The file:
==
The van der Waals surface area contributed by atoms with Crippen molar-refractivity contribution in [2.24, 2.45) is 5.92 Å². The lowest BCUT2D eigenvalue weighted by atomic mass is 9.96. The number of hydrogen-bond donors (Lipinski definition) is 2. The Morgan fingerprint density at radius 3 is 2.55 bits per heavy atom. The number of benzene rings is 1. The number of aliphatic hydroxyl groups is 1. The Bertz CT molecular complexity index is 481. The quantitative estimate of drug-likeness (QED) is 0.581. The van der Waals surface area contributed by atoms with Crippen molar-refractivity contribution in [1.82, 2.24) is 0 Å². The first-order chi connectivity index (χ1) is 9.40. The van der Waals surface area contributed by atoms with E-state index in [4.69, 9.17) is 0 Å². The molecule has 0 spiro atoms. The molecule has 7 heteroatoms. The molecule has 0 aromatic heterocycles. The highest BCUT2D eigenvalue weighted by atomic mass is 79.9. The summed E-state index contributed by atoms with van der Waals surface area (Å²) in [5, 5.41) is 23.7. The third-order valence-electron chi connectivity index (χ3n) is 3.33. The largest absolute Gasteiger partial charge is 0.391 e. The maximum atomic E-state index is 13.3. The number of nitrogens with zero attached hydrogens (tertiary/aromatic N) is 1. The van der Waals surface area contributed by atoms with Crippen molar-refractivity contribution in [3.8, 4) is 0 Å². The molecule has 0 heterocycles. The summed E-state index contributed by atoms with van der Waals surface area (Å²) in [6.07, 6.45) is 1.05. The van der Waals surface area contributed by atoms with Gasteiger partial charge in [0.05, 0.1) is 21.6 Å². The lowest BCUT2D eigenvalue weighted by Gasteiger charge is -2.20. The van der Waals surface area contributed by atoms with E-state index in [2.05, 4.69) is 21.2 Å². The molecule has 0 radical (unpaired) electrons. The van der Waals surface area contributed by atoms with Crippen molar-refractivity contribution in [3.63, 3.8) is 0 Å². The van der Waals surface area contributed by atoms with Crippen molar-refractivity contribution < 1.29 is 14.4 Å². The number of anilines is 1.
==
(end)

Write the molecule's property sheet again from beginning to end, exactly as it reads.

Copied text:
The van der Waals surface area contributed by atoms with Crippen molar-refractivity contribution in [2.24, 2.45) is 5.92 Å². The lowest BCUT2D eigenvalue weighted by atomic mass is 9.96. The number of hydrogen-bond donors (Lipinski definition) is 2. The Morgan fingerprint density at radius 3 is 2.55 bits per heavy atom. The number of benzene rings is 1. The number of aliphatic hydroxyl groups is 1. The Bertz CT molecular complexity index is 481. The quantitative estimate of drug-likeness (QED) is 0.581. The van der Waals surface area contributed by atoms with Crippen molar-refractivity contribution in [1.82, 2.24) is 0 Å². The first-order chi connectivity index (χ1) is 9.40. The van der Waals surface area contributed by atoms with E-state index in [4.69, 9.17) is 0 Å². The molecule has 0 spiro atoms. The molecule has 7 heteroatoms. The molecule has 0 aromatic heterocycles. The highest BCUT2D eigenvalue weighted by atomic mass is 79.9. The summed E-state index contributed by atoms with van der Waals surface area (Å²) in [5, 5.41) is 23.7. The third-order valence-electron chi connectivity index (χ3n) is 3.33. The largest absolute Gasteiger partial charge is 0.391 e. The maximum atomic E-state index is 13.3. The number of nitrogens with zero attached hydrogens (tertiary/aromatic N) is 1. The van der Waals surface area contributed by atoms with Crippen molar-refractivity contribution in [3.8, 4) is 0 Å². The molecule has 0 heterocycles. The summed E-state index contributed by atoms with van der Waals surface area (Å²) in [6.07, 6.45) is 1.05. The van der Waals surface area contributed by atoms with Gasteiger partial charge in [0.05, 0.1) is 21.6 Å². The lowest BCUT2D eigenvalue weighted by Gasteiger charge is -2.20. The van der Waals surface area contributed by atoms with E-state index in [2.05, 4.69) is 21.2 Å². The molecule has 0 radical (unpaired) electrons. The van der Waals surface area contributed by atoms with Crippen molar-refractivity contribution in [3.63, 3.8) is 0 Å². The van der Waals surface area contributed by atoms with Crippen molar-refractivity contribution < 1.29 is 14.4 Å². The number of anilines is 1.